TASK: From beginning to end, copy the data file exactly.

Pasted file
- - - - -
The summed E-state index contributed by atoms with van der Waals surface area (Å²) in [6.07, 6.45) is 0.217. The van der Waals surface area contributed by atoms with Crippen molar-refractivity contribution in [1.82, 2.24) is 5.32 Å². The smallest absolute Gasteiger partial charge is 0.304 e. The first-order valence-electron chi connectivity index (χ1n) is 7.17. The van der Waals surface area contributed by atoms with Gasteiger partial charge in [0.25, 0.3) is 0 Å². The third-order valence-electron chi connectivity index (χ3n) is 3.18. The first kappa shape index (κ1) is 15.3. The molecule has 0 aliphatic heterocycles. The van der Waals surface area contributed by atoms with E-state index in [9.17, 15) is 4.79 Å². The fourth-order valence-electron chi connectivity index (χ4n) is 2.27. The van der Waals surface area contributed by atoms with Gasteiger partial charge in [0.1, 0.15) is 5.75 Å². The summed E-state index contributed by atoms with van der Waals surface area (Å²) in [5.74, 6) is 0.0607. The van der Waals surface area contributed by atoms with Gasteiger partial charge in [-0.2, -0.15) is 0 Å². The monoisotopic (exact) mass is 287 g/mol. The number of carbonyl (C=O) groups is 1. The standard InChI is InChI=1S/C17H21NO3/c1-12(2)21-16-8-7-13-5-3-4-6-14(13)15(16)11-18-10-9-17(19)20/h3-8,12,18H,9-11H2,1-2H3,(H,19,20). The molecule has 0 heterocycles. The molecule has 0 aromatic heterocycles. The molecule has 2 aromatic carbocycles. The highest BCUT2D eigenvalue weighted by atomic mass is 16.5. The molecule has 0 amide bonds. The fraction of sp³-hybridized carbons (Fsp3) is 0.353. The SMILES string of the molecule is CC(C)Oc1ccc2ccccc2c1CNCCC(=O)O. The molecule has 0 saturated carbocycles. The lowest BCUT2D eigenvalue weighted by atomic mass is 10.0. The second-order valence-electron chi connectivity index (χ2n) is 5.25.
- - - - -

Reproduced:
The summed E-state index contributed by atoms with van der Waals surface area (Å²) in [6.07, 6.45) is 0.217. The van der Waals surface area contributed by atoms with Crippen molar-refractivity contribution in [1.82, 2.24) is 5.32 Å². The smallest absolute Gasteiger partial charge is 0.304 e. The first-order valence-electron chi connectivity index (χ1n) is 7.17. The van der Waals surface area contributed by atoms with Gasteiger partial charge in [0.25, 0.3) is 0 Å². The third-order valence-electron chi connectivity index (χ3n) is 3.18. The first kappa shape index (κ1) is 15.3. The molecule has 0 aliphatic heterocycles. The van der Waals surface area contributed by atoms with E-state index in [9.17, 15) is 4.79 Å². The fourth-order valence-electron chi connectivity index (χ4n) is 2.27. The van der Waals surface area contributed by atoms with Gasteiger partial charge in [0.1, 0.15) is 5.75 Å². The summed E-state index contributed by atoms with van der Waals surface area (Å²) in [5.74, 6) is 0.0607. The van der Waals surface area contributed by atoms with Gasteiger partial charge in [-0.2, -0.15) is 0 Å². The monoisotopic (exact) mass is 287 g/mol. The number of carbonyl (C=O) groups is 1. The standard InChI is InChI=1S/C17H21NO3/c1-12(2)21-16-8-7-13-5-3-4-6-14(13)15(16)11-18-10-9-17(19)20/h3-8,12,18H,9-11H2,1-2H3,(H,19,20). The molecule has 0 heterocycles. The molecule has 0 aromatic heterocycles. The molecule has 2 aromatic carbocycles. The highest BCUT2D eigenvalue weighted by atomic mass is 16.5. The molecule has 0 amide bonds. The fraction of sp³-hybridized carbons (Fsp3) is 0.353. The SMILES string of the molecule is CC(C)Oc1ccc2ccccc2c1CNCCC(=O)O. The molecule has 0 saturated carbocycles. The lowest BCUT2D eigenvalue weighted by atomic mass is 10.0. The second-order valence-electron chi connectivity index (χ2n) is 5.25.